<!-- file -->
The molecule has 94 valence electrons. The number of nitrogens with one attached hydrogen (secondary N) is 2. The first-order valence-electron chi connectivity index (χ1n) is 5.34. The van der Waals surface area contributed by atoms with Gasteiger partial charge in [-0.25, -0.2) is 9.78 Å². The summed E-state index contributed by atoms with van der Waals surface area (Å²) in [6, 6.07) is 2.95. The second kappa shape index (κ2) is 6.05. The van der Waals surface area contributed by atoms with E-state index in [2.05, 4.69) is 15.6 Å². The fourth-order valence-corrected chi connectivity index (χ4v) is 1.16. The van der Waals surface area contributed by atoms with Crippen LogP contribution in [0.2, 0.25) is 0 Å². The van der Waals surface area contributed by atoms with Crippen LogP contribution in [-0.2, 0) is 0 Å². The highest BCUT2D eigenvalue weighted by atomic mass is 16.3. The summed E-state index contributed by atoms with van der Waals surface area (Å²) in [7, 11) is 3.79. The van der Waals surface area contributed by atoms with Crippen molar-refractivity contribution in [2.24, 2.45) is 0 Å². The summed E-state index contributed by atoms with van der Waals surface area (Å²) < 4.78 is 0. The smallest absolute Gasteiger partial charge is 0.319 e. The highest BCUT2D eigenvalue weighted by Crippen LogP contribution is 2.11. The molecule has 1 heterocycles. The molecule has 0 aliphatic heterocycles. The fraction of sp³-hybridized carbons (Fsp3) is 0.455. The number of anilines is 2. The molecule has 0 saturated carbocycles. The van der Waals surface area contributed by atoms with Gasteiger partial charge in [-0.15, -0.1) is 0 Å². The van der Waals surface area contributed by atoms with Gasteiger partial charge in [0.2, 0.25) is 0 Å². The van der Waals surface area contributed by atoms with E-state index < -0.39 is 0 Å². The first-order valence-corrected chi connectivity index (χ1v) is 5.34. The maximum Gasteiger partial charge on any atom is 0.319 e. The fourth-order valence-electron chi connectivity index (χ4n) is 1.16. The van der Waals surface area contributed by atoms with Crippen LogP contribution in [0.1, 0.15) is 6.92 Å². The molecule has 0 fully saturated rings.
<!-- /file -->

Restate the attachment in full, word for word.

The molecule has 94 valence electrons. The number of nitrogens with one attached hydrogen (secondary N) is 2. The first-order valence-electron chi connectivity index (χ1n) is 5.34. The van der Waals surface area contributed by atoms with Gasteiger partial charge in [-0.25, -0.2) is 9.78 Å². The summed E-state index contributed by atoms with van der Waals surface area (Å²) in [6, 6.07) is 2.95. The second kappa shape index (κ2) is 6.05. The van der Waals surface area contributed by atoms with E-state index in [2.05, 4.69) is 15.6 Å². The fourth-order valence-corrected chi connectivity index (χ4v) is 1.16. The van der Waals surface area contributed by atoms with Crippen LogP contribution in [0.2, 0.25) is 0 Å². The van der Waals surface area contributed by atoms with Crippen LogP contribution in [-0.2, 0) is 0 Å². The highest BCUT2D eigenvalue weighted by atomic mass is 16.3. The summed E-state index contributed by atoms with van der Waals surface area (Å²) in [7, 11) is 3.79. The van der Waals surface area contributed by atoms with Crippen molar-refractivity contribution in [2.24, 2.45) is 0 Å². The summed E-state index contributed by atoms with van der Waals surface area (Å²) < 4.78 is 0. The smallest absolute Gasteiger partial charge is 0.319 e. The highest BCUT2D eigenvalue weighted by Crippen LogP contribution is 2.11. The molecule has 1 heterocycles. The molecule has 0 aliphatic heterocycles. The fraction of sp³-hybridized carbons (Fsp3) is 0.455. The number of anilines is 2. The molecule has 0 saturated carbocycles. The van der Waals surface area contributed by atoms with Gasteiger partial charge in [-0.15, -0.1) is 0 Å². The van der Waals surface area contributed by atoms with Gasteiger partial charge in [0.2, 0.25) is 0 Å². The van der Waals surface area contributed by atoms with E-state index < -0.39 is 0 Å². The first-order valence-corrected chi connectivity index (χ1v) is 5.34. The maximum Gasteiger partial charge on any atom is 0.319 e. The fourth-order valence-electron chi connectivity index (χ4n) is 1.16. The van der Waals surface area contributed by atoms with Crippen LogP contribution in [0.1, 0.15) is 6.92 Å². The molecule has 0 fully saturated rings.